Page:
Work It: The Reactionary Backlash

“Life would be much simpler if people who are subjected to persistent marginalization and disparagement weren’t so “sensitive” and just took their insults and degradation, or pretended they weren’t really about them. Persistently marginalized and disparaged people should not speak up because they are to blame for their own problems. Identifying with marginalized victimhood prevents them from enjoying the benefits of the American dream.”

These are the voices of the reactionary backlash against the idea of protesting the dehumanizing joke uttered by Amaury Nolasco in last week’s episode of the largely tasteless sitcom “Work It,” soon to be canceled by its creators, the American Broadcasting Company. The reactionary element that still has so much power in American discourse suggests that presenting “the other side of the story” involves the reasonable assumption that well, after all, Puerto Rico is a drug-riddled island, so is the joke really offensive?

A Huffington Post (Latino/a) column puts it this way:

The 3,515-square-mile island has an average of three violent deaths per day. According to U.N. figures for 2008, the island averaged 20.3 murders per 100,000 residents. Mexico, by comparison, had 11.5 murders per 100,000 residents in that same year. And the documented corruption of the island’s police force corruption has even lead to fears of it becoming a ‘narco state.’

The reality painted by these disturbing figures should be a focus of debate among Puerto Ricans, said Mariana Vicente, Miss Universe Puerto Rico 2010, in defense of Nolasco.

“We are not in a position to demand that the media guard our reputation when in our country we don’t even respect ourselves, brutally killing people, firing bullets in the air and so much violence in the home,” she told Primera Hora. “Let’s start out by caring for ourselves and demonstrating the contrary to the rest of the world.”

I’m not sure about the logic of setting up Ms. Universe as a spokesperson in a political debate, or someone to initiate a serious dialog, but i guess that’s what happens in a celebrity driven culture and the media outlets that promote it. It’s telling that the post uses a link to Fox News Latino to establish the idea that Puerto Rico is in danger of becoming a narco state, and not the more informative piece in the Christian Science Monitor, nor one of its major sources, the DOJ National Drug Intelligence Report , which clearly states that the increase in drug traffic in Puerto Rico has been caused by a shift by Venezuelan and Colombian drug traffickers to points in the Eastern Caribbean to avoid the DEA’s ineffective machinations. It is clear that the drug problem that has exploded in Puerto Rico is not self-generated, unless you think Puerto Rico is such an integral part of the US that it deserves partial blame for the largely disastrous decades-long failure known as the War on Drugs! Here’s one argument against that idea: Puerto Rico has never had a single elected representative in Congress who could even exercise the right to vote for or against the disastrous failure known as the War on Drugs!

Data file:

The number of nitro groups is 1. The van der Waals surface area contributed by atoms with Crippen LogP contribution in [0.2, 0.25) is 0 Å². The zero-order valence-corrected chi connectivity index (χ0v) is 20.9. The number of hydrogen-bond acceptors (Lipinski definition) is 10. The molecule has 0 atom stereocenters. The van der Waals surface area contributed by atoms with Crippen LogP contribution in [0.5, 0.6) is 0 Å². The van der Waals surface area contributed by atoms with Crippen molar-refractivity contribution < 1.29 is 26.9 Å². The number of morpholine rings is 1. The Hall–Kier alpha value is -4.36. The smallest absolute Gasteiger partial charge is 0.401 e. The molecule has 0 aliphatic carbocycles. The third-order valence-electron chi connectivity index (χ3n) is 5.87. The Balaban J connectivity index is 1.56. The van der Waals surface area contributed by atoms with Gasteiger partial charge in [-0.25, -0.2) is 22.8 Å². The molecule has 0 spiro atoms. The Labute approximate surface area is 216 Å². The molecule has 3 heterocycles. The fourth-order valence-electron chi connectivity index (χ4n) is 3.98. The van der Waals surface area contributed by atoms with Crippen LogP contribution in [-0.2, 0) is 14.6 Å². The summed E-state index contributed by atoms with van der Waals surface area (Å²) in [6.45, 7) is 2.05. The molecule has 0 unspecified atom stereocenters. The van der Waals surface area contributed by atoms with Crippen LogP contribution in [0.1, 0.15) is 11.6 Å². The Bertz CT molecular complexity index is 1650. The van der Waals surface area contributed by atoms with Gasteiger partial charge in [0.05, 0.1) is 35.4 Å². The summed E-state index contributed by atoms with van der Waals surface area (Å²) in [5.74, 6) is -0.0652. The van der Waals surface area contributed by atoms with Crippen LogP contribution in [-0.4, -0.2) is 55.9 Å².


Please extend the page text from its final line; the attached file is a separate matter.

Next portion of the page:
So, let’s have a debate on this: Should we agree or disagree on the deployment of the War on Drugs? We have no choice in the matter. Should we limit our own consumption? The major cause of the drug problem is the fact that Puerto Rico is a transshipment point for the distribution of drugs to the mainland US, and not the island population’s consumption of drugs. Should we ask Americans to limit their consumption of drugs? Wait a minute..we are Americans. If we stop firing bullets in the air, will that help the DEA shift the transshipment point somewhere else?

I won’t even mention how the current government cut 20,000 government jobs and used Obama’s ARRA (stimulus) funds as a way to boost the island’s employment figures even though their rhetoric claims that the private sector is the best hope for job creation. More jobs = less drug dealers. The absolute silence of the Puerto Rican government on the “Work It” controversy speaks volumes.

Finally, let’s talk about the drug dealers, who make up a tiny percentage of the Puerto Rican people. Let’s talk about how the Amaury Nolasco character was someone living in the U.S., and the fact the overwhelming majority of Puerto Ricans living in the U.S. have nothing to do with drug dealers in Puerto Rico. And let us note that while there have been some Latino characters in network television network shows over the last few years, I can’t remember a single one that was Puerto Rican! Not Ugly Betty, not Desperate Housewives, not Sofia Vergara. The last thing I can remember is that flag burning on Seinfeld, and because some of us chose to speak out they will never show that on the air again. And this really hazy memory of Freddie Prinze. So, when there finally is one, the first thing he says is “I’m Puerto Rican, I’d be great at selling drugs”?